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Planning for Divorce from the Environment

Planning for Divorce from the Environment

In 2020, one of Robert Abela’s first key decisions as Prime Minister was to re-integrate the planning and environment portfolios – which had been ‘demerged’, under Joseph Muscat – in what was seen as a bid to tilt the balance away from the construction lobby.

Many believed that Abela was signaling his intention to give the environment higher priority in planning decisions. Aaron Farrugia, environment minister, began on a positive note. He drafted a new rural strategy to regulate ODZ development and took other steps in the right direction.

However, the impression would not last. Right up to the electoral campaign itself, the PA was still issuing controversial permits such as Joseph Portelli’s gargantuan development in Sannat; moreover, Farrugia’s rural policy still remains in limbo, two years after it was drafted. 

Nonetheless, these pitfalls were not caused directly by Abela’s decision to remerge environment with planning. Farrugia was less willing to scrap planning rules that facilitate urban development; or anything that might prevent more construction on the island in general.

It makes no sense to return the situation to the way it was before, as Abela seems not to have done.

In Abela’s new cabinet, the planning sector will now get its own ministry, headed by Stefan Zrinzo Azzopardi, whose portfolio also includes ‘public works’, but – significantly – not major infrastructural and capital projects, which now fall under the responsibility of Aaron Farrugia himself.

On one level, this will ensure that Zrinzo Azzopardi’s main focus will indeed be on the planning sector.  This may indicate that planning reforms will be a priority of the new administration. However, Zrinzo is still an unknown quantity. 

The question is: Will he create his own identity as minister who finally restructured the planning sector and put an end to abuses once for all? Or will he simply act as Abela’s ‘Yes Man’, in such a sensitive sector? 

If it is the former, how will the new minister strike a balance, in a sector where Labour is caught between ever-increasing resistance by local communities – even in its own heartlands – and, on the other hand, powerful lobby groups which curry favour in the halls of power?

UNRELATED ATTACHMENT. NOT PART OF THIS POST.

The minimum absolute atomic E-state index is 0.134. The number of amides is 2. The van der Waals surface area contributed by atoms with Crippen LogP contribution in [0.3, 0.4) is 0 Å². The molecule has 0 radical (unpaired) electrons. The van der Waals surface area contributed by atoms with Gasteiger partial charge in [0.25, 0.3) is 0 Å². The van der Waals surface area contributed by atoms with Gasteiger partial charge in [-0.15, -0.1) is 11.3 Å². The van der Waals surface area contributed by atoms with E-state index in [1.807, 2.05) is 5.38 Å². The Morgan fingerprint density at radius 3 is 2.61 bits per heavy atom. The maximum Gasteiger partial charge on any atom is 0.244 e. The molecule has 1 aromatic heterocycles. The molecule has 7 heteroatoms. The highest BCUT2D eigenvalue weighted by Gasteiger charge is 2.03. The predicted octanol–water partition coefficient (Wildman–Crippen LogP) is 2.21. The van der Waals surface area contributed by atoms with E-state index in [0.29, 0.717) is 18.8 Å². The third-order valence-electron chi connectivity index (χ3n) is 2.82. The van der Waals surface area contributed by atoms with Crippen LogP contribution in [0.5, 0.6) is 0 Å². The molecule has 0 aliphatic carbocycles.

Zrinzo will not be under the same pressure as Aaron Farrugia to control the planning sector, since he has no actual responsibility for the environment. It is always easier to find an environment minister responsible for planning misdeeds when that minister is politically accountable for the environment. 

However, when the minister is not legally required to deliver on the environment front, it becomes difficult to determine if there is any political culpability.

It is still too early to know how Zrinzo will adjust to the new role. But one key issue bound to test Labour’s environmental credentials, will surely be that of land reclamation: a decision which has implications not just on planning, but also on marine ecology and infrastructure. 

However, the chain of ministerial commands is not clear. This sector appears to be divided between no fewer that three ministries: Miriam Dalli who is now responsible ERA; Aaron Farrugia whose portfolio includes Projects Malta; Zrinzo Azopardi, as PA will still need to set the planning parameters. 

Not only is land reclamation not the only area that should be shared between ministries, Perhaps the most glaring change implied by Abela’s new Cabinet was the integration of environment, energy and enterprise into Miriam Dalli’s mega-portfolio: which – on the plus side – ensures a cohesive environmental policy with regards to climate change and Malta’s waste commitments, all in the capable hand of an experienced politician.

Farrugia must, however, fill the shoes of Ian Borg, former infrastructure minister. Farrugia will be coming from his environment portfolio and will likely show more sensitivity than his predecessor in regard to the environmental impacts of road and infrastructure projects, such as the Gozo tunnel proposal; the Paceville road network; and the proposed flyovers at Msida.

In short, Farrugia now risks finding himself in the unenviable position of lending a ‘green face’, to the very projects that environmentalists love to hate.   

Nonetheless, while Abela’s Cabinet choices certainly do raise questions, they suggest that his main priorities will be on delivering urban greening projects, and implementing crucial climate and waste targets which are intertwined with strategic choices in the energy and traffic sectors.

From that perspective, it remains to be seen whether Abela’s decision to have a separate planning minister will truly bring about any meaningful change in Malta’s contentious planning regime; or whether it simply betrays a preference for retaining the status quo. 

And if, once again, it turns out to be the latter case: the popular disgruntlement that has already started eating into Labour’s super-majority, may yet prove to be its Achilles’ Heel.

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